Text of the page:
Introduced in August 1977, the TRS 80 was the first complete, pre-assembled small computer system on the market.
Science & Society Picture Library—Getty Images
By Lily Rothman
August 3, 2015

When the TRS-80 — a personal computer from Tandy that would be sold via their RadioShack stores, hence TRS — went on sale on Aug. 3 in 1977, computers weren’t exactly new. The Apple I had been introduced the previous year and personal computers were clearly a growing market, but Tandy is often credited with pioneering the idea of mass-market personal computer.

It was just a month after the TRS-80’s release that TIME touted the new breed of cheap computers that were attracting new buyers. Of those computers, Tandy’s was one of the most attractive to buyers. “Some day soon every home will have a computer,” Byron Kirkwood, a Dallas microcomputer retailer, was quoted as saying. “It will be as standard as a toilet.”

By 1981, that prediction was on its way to coming true. TIME reported that the market for personal computers was worth about $1 billion, the vast majority of which was controlled by a few companies. One of them was Apple, which had become a well-known company. A 1980 stock offering had been a Wall Street hit; the Apple II, though it went for more than $1,400, was a hit too.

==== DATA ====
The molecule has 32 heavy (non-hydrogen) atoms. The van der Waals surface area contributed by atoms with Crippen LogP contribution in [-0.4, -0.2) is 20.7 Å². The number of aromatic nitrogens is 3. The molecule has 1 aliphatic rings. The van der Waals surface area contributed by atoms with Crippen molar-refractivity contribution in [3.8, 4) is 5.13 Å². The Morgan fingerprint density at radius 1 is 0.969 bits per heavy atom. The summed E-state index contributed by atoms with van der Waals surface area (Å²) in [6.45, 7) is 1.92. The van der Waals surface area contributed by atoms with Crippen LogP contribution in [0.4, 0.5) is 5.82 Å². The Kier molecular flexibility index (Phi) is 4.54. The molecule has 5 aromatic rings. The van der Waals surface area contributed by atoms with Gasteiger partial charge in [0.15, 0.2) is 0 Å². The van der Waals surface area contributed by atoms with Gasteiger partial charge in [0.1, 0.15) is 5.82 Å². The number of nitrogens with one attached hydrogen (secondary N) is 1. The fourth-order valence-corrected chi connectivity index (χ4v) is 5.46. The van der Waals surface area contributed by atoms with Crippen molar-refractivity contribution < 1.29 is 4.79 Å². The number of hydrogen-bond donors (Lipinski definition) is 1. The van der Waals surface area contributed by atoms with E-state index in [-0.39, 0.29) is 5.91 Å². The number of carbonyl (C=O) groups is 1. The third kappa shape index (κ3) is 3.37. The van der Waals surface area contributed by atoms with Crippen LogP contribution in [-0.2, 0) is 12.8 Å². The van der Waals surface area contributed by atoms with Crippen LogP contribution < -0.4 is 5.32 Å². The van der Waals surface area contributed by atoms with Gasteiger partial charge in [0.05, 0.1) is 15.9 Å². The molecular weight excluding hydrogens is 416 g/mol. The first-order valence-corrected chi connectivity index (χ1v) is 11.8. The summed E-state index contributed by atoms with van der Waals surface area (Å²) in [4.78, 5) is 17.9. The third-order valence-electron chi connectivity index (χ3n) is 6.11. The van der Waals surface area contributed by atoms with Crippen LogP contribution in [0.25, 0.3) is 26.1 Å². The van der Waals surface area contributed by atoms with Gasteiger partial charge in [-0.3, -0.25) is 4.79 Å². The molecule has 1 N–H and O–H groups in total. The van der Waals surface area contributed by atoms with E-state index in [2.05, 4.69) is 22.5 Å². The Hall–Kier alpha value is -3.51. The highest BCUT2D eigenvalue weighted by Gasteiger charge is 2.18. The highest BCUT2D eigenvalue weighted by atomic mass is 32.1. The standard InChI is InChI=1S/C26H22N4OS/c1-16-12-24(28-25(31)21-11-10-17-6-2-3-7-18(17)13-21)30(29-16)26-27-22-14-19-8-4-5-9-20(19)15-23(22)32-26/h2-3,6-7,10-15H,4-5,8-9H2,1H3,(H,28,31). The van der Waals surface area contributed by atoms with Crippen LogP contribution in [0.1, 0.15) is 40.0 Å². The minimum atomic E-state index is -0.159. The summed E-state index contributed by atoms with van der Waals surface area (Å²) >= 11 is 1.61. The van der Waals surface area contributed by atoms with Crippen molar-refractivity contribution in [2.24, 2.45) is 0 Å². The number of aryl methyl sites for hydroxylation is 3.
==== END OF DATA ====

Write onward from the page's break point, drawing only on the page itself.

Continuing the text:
But Apple wasn’t first on TIME’s list. That place of honor went to Tandy:

The Fort Worth-based Tandy Corp. has the broadest reach of any computer manufacturer through its 8,012 Radio Shack stores. The firm introduced its first small computer, the TRS–80, in 1977. A newer version of the TRS–80 (popular models now cost $999) has become the largest-selling computer of all time, and Tandy now commands 40% of the small-computer market. Tandy recently introduced the first pocket computer, which shows only one line of information and sells for $249.

But, especially in the fast-moving tech market, few things last forever. Tandy eventually stopped going by that name, switching to RadioShack. RadioShack filed for bankruptcy in February.

Read more from 1977, here in the TIME Vault: Plugging in Everyman

SPONSORED FINANCIAL CONTENT

You May Like

EDIT POST